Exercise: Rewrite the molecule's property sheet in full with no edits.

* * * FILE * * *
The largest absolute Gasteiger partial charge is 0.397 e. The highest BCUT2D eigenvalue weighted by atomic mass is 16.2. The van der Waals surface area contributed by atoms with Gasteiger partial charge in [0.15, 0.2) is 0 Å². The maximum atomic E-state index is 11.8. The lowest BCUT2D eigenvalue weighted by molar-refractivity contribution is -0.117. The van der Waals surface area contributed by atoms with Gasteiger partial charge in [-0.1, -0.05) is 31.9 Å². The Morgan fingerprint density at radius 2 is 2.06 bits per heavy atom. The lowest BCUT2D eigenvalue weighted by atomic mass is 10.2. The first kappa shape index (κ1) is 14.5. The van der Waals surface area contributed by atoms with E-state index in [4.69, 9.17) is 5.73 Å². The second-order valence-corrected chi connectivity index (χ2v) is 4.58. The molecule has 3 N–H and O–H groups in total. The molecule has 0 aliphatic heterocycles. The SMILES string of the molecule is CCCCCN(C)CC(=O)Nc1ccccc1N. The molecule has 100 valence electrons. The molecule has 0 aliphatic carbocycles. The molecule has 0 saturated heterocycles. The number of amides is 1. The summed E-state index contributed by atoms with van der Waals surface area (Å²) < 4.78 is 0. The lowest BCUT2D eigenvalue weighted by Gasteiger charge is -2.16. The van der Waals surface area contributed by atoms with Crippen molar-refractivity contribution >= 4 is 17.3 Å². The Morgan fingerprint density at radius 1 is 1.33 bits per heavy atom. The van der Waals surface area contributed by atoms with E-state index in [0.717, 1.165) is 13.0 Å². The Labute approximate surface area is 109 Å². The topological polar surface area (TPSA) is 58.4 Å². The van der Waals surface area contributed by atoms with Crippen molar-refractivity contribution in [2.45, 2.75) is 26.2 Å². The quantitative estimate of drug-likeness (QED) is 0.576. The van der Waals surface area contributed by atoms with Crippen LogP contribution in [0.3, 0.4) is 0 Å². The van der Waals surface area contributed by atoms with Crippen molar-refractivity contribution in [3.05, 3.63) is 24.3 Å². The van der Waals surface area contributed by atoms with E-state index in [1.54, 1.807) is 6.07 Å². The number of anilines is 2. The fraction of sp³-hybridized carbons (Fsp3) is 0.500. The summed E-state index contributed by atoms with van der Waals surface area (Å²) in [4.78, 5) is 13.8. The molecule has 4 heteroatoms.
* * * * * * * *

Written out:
The largest absolute Gasteiger partial charge is 0.397 e. The highest BCUT2D eigenvalue weighted by atomic mass is 16.2. The van der Waals surface area contributed by atoms with Gasteiger partial charge in [0.15, 0.2) is 0 Å². The maximum atomic E-state index is 11.8. The lowest BCUT2D eigenvalue weighted by molar-refractivity contribution is -0.117. The van der Waals surface area contributed by atoms with Gasteiger partial charge in [-0.1, -0.05) is 31.9 Å². The Morgan fingerprint density at radius 2 is 2.06 bits per heavy atom. The lowest BCUT2D eigenvalue weighted by atomic mass is 10.2. The first kappa shape index (κ1) is 14.5. The van der Waals surface area contributed by atoms with E-state index in [4.69, 9.17) is 5.73 Å². The second-order valence-corrected chi connectivity index (χ2v) is 4.58. The molecule has 3 N–H and O–H groups in total. The molecule has 0 aliphatic heterocycles. The SMILES string of the molecule is CCCCCN(C)CC(=O)Nc1ccccc1N. The molecule has 100 valence electrons. The molecule has 0 aliphatic carbocycles. The molecule has 0 saturated heterocycles. The number of amides is 1. The summed E-state index contributed by atoms with van der Waals surface area (Å²) < 4.78 is 0. The lowest BCUT2D eigenvalue weighted by Gasteiger charge is -2.16. The van der Waals surface area contributed by atoms with Crippen molar-refractivity contribution >= 4 is 17.3 Å². The Morgan fingerprint density at radius 1 is 1.33 bits per heavy atom. The van der Waals surface area contributed by atoms with E-state index in [0.717, 1.165) is 13.0 Å². The Labute approximate surface area is 109 Å². The topological polar surface area (TPSA) is 58.4 Å². The van der Waals surface area contributed by atoms with Crippen molar-refractivity contribution in [2.45, 2.75) is 26.2 Å². The quantitative estimate of drug-likeness (QED) is 0.576. The van der Waals surface area contributed by atoms with Crippen LogP contribution in [0.3, 0.4) is 0 Å². The van der Waals surface area contributed by atoms with Crippen molar-refractivity contribution in [3.05, 3.63) is 24.3 Å². The van der Waals surface area contributed by atoms with E-state index in [1.54, 1.807) is 6.07 Å². The number of anilines is 2. The fraction of sp³-hybridized carbons (Fsp3) is 0.500. The summed E-state index contributed by atoms with van der Waals surface area (Å²) in [4.78, 5) is 13.8. The molecule has 4 heteroatoms.